For the fictional American space shuttle, see Athena (shuttle).

Greco-Roman Deity
Pantheon: Ancient Greek
God of: Artist, Divine intelligence, Judge, Warfare
Parents: Zeus and Metis
Spouse: None
Relatives: Poseidon (uncle), Hera (aunt/step-mother), Hermes, Perseus, Dionysus, Hercules (half-brothers)
Turtledove Appearances:
"Goddess for a Day"
Set in OTL
Type of Appearance: Direct (voice only)

In Ancient Greek mythology, Athena was the shrewd companion of Heroes and the Goddess of Heroic endeavor. She was also the goddess of wisdom. She remained the patroness of weaving especially and other crafts (Athena Ergane) and the more disciplined side of war, where she led the battle (Athena Promachos). Her perpetual virginity was acknowledged in the title Athena Parthenos. The city of Athens was allegedly named for her (although the truth may be vice versa), and her temple the Parthenon was built on its Acropolis in the mid 5th century BC. The Romans identified her with the goddess Minerva.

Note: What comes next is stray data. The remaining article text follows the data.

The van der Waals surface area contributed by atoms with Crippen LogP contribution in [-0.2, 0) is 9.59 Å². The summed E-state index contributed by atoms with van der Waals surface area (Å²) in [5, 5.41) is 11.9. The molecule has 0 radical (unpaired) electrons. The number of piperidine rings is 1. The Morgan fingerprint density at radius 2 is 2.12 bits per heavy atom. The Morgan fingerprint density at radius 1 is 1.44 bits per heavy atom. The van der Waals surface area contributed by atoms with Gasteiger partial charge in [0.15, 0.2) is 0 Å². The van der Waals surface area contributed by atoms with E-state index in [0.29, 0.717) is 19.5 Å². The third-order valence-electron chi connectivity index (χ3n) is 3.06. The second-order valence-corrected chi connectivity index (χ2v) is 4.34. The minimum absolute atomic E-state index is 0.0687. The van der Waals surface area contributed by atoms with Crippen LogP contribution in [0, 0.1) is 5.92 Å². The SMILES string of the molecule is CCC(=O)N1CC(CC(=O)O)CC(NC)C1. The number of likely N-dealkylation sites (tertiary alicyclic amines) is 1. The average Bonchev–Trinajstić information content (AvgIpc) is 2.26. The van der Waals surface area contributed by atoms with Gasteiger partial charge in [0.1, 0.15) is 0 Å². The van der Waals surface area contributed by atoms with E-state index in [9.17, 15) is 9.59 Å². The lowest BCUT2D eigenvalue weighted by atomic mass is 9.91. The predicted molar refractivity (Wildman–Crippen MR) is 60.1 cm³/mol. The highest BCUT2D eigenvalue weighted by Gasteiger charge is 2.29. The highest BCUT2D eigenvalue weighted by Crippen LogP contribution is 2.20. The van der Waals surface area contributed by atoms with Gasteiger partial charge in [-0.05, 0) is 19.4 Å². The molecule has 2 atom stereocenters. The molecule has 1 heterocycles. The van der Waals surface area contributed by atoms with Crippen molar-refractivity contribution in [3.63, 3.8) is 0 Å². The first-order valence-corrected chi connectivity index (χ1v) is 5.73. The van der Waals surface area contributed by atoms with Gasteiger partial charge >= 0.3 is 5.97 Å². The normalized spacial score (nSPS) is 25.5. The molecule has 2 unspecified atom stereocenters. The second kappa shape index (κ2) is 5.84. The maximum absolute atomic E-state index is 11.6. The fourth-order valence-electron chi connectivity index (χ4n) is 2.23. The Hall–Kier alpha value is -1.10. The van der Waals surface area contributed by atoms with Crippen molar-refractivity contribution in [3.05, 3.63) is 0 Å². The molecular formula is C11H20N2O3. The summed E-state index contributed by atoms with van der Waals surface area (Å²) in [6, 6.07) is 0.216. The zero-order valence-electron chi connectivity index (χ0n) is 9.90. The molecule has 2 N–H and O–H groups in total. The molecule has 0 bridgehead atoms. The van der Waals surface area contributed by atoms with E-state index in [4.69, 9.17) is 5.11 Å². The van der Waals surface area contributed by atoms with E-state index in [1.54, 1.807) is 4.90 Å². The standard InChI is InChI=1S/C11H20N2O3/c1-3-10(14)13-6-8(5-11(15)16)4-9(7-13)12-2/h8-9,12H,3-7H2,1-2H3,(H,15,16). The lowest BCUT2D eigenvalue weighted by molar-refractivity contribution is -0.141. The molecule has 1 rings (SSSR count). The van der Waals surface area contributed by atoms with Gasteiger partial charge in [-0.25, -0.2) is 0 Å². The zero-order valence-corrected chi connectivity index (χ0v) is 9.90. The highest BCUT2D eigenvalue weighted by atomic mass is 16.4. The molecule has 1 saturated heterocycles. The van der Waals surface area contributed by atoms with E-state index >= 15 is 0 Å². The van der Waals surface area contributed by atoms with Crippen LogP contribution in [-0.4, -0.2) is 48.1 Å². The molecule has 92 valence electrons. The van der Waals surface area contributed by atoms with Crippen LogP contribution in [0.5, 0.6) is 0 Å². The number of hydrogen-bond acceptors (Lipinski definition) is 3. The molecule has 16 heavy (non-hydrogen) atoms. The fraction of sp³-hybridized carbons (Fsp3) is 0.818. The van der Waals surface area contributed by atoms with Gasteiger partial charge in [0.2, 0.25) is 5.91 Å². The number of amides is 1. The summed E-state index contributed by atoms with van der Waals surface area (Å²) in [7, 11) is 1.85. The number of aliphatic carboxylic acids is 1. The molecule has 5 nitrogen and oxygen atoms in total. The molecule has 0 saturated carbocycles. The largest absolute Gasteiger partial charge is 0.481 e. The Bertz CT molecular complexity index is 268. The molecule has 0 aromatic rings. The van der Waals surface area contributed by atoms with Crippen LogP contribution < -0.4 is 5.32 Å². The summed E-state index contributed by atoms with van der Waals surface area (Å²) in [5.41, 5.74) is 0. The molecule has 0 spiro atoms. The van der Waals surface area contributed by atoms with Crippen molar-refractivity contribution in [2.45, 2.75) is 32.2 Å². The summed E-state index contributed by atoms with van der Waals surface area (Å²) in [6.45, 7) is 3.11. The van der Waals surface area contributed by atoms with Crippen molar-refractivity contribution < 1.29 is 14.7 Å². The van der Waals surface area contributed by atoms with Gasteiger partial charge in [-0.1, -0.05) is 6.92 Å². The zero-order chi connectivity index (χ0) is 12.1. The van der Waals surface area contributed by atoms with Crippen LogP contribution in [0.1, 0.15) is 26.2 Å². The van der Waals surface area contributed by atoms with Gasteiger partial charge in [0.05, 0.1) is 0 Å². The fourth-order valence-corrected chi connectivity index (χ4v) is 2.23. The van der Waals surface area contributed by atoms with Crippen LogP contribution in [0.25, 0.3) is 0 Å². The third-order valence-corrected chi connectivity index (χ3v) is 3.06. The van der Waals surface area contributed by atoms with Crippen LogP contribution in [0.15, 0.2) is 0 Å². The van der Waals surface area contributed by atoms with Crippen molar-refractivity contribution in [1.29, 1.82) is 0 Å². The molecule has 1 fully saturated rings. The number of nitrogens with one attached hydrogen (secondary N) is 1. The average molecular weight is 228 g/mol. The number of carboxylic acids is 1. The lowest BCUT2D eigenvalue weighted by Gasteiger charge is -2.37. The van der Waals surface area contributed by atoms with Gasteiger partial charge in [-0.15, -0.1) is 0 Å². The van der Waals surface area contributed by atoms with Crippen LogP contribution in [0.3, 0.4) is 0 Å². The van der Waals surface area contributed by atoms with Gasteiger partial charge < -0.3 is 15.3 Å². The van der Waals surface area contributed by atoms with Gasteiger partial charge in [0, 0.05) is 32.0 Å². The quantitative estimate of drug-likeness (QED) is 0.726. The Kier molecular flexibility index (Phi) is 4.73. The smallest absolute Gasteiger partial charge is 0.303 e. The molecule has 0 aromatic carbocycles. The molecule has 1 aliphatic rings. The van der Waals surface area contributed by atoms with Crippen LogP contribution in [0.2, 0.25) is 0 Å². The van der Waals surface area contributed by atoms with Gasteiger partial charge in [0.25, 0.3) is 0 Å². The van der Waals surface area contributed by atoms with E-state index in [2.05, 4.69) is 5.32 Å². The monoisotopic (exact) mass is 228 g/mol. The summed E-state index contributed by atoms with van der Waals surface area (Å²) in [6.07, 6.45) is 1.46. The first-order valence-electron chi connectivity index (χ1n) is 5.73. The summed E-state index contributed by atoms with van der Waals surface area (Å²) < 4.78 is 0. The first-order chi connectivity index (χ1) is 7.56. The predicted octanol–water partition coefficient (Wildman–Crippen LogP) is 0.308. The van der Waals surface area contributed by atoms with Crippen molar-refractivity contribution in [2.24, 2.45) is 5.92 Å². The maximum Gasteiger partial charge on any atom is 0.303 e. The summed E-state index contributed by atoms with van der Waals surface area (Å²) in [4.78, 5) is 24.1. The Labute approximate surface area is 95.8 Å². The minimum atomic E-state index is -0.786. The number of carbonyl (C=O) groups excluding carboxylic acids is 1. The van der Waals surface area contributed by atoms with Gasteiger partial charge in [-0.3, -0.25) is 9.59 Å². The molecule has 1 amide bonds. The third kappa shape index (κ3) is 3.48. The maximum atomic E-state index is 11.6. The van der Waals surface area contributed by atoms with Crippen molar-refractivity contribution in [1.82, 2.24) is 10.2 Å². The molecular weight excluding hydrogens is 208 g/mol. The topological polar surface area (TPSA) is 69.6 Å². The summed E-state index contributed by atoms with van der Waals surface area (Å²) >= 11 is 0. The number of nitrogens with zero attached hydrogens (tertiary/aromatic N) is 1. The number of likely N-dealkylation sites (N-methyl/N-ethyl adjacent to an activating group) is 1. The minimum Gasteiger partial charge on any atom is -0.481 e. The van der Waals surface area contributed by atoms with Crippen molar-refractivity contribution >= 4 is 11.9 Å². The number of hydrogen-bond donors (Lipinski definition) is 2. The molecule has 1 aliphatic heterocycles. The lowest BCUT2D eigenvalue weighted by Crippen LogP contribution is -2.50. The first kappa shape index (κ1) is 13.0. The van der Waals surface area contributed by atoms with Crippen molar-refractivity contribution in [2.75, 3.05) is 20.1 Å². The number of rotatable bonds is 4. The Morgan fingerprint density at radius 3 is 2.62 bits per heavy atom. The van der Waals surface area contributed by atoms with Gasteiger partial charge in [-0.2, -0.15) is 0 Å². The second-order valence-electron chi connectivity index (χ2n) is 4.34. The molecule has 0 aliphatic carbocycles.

Athena in "Goddess for a Day"[]

The tyrannos Peisistratos managed to regain control of Athens by claiming Athena personally supported him. He then had a woman named Phye dress as Athena and escort him into the city. The crowds believed that Phye was Athena, and Peisistratos was welcomed back by the people of Athens.[1]

Later that night, while Phye was waiting in the temple on the Akropolis, she was accosted by a satyr named Marsyas, who believed her to be the true Athena, and attempted to rape her. Phye kneed Marsyas in the groin, driving him away. Phye believed she heard a female voice say "That was well done."[2]

Athena in A World of Difference[]

The fourth planet from the Sun was named Athena by the ancient Greeks, after their goddess of wisdom. The Romans called the same planet Minerva, after Athena's counterpart in their mythology.[3]

The Americans named their first manned vessel to travel to the planet after Athena.


  1. See, e.g., Counting Up, Counting Down, pg. 288-289.
  2. Ibid., pgs. 295-297.
  3. A World of Difference, p. 1.